State of Wisconsin v. Peter Kupaza,
Sauk County, Case No. 00-CF-26


The following is a public document that has been read into evidence in open court before the jury and members of the press. It is a list of my opinions regarding the case and the facts upon which they are based.


May 30, 2000

MEMORANDUM

FROM: Brent Turvey, M.S., Knowledge Solutions, LLC, Ph. (831) 786-9238

TO: Catherine Ankenbrandt & Rhoda Ricciardi, Attorneys, State of Wisconsin, State Public Defender, 120 Third St., Baraboo, WI 53913, Ph. (608) 355-3180

SUBJECT: State of Wisconsin v. Peter Kupaza, Case No. 00-CF-26

I have reviewed all of the discovery material provided to my office from April 3, 2000 until this date. The purpose of this memo is to summarize the issues that I have subsequently formed conclusions about in regards to this case, and their basis.

It is this examiner's opinion that the residence of Peter Kupaza, at 1118 Pleasant View, Apt. 107, Madison, WI, is not the location where this victim was dismembered. The basis for my opinion on this issue resides in the consideration of the following items:

  1. The absence of significant bloodstains and/ or bloodstain patterns at the residence, which would be expected with the degree of manual disarticulation and skin removal evident in this case (i.e. under carpets, beneath tiles, behind baseboards, etc.). It is important to note that a single, small bloodstain was found in the bathroom on the edge of the baseboard only a few inches from the tile floor. This is highly consistent with incidental transfer from an accidental cut related to shaving of the foot/ ankle area, as well as other incidental injury scenarios.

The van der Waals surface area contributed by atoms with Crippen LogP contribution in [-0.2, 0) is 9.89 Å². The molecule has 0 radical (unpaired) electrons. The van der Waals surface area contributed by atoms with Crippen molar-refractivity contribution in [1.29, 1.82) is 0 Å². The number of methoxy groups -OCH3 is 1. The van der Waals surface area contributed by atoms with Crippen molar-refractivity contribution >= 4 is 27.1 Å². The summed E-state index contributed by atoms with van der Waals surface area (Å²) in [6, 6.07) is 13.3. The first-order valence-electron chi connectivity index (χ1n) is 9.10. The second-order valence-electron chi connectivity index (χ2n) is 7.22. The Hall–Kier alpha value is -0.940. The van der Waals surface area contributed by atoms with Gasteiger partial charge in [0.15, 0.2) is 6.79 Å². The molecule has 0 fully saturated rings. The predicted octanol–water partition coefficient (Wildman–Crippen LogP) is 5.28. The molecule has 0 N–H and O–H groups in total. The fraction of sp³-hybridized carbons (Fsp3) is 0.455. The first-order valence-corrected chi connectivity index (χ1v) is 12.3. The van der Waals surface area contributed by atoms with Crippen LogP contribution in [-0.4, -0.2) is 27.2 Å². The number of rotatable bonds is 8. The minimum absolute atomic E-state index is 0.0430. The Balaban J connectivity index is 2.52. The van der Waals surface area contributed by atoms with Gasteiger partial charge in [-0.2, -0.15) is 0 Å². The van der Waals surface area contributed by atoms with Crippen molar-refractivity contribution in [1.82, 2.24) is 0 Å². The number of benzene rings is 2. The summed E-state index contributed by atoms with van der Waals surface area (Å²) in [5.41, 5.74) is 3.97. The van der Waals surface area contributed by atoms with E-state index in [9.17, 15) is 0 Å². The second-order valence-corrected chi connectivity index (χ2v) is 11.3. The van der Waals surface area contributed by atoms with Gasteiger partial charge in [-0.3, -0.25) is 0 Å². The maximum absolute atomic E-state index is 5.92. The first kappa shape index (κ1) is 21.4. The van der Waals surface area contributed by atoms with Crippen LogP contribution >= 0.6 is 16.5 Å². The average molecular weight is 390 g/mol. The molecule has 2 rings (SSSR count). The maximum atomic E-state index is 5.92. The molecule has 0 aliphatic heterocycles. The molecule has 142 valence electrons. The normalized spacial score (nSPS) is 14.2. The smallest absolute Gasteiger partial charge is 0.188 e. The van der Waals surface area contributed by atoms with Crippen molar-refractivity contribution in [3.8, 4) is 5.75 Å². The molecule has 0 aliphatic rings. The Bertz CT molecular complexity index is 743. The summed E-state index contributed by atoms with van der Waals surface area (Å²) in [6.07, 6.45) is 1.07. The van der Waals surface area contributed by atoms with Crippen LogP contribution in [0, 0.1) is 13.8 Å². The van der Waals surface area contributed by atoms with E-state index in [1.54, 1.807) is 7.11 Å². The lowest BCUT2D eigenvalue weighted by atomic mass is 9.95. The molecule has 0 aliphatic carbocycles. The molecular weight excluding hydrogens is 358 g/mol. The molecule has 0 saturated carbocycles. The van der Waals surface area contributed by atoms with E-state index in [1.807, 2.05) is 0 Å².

2. The lack of evidence related to human tissue or body fluids associated with the victim's disarticulated joints, such as fatty tissue, skin, and synovial fluids, discovered at the location. Any of these would be somewhat expected with the nature and degree of manual disarticulation and skin removal evident in this case (i.e. under carpets, beneath tiles, behind baseboards, etc.).
  3. The lack of evidence such as detailed in items 1 and 2 associated with Peter Kupaza's vehicle, a 1997 Silver/ Gray Nissan Altima.
  4. Fiber evidence associated with a duffel bag used in the disposal of the victim's body is excluded as having come from either the residence or vehicle discussed above. This supports the association of the victim's nude, deceased body with another location.

It is this examiner's opinion that this crime contains a number of components that, in concert, could be used to support the interpretation of a sexual motivation. It should be noted that by themselves any of these components would not be as compelling. However, when combined they suggest the strong possibility of a sexual aspect within this crime. The basis for my opinion on this issue resides in the consideration of the following items:

  1. The victim's body was found nude, which is not entirely explained by the possibility that the removal of the victim's clothing may have been part of a precautionary act.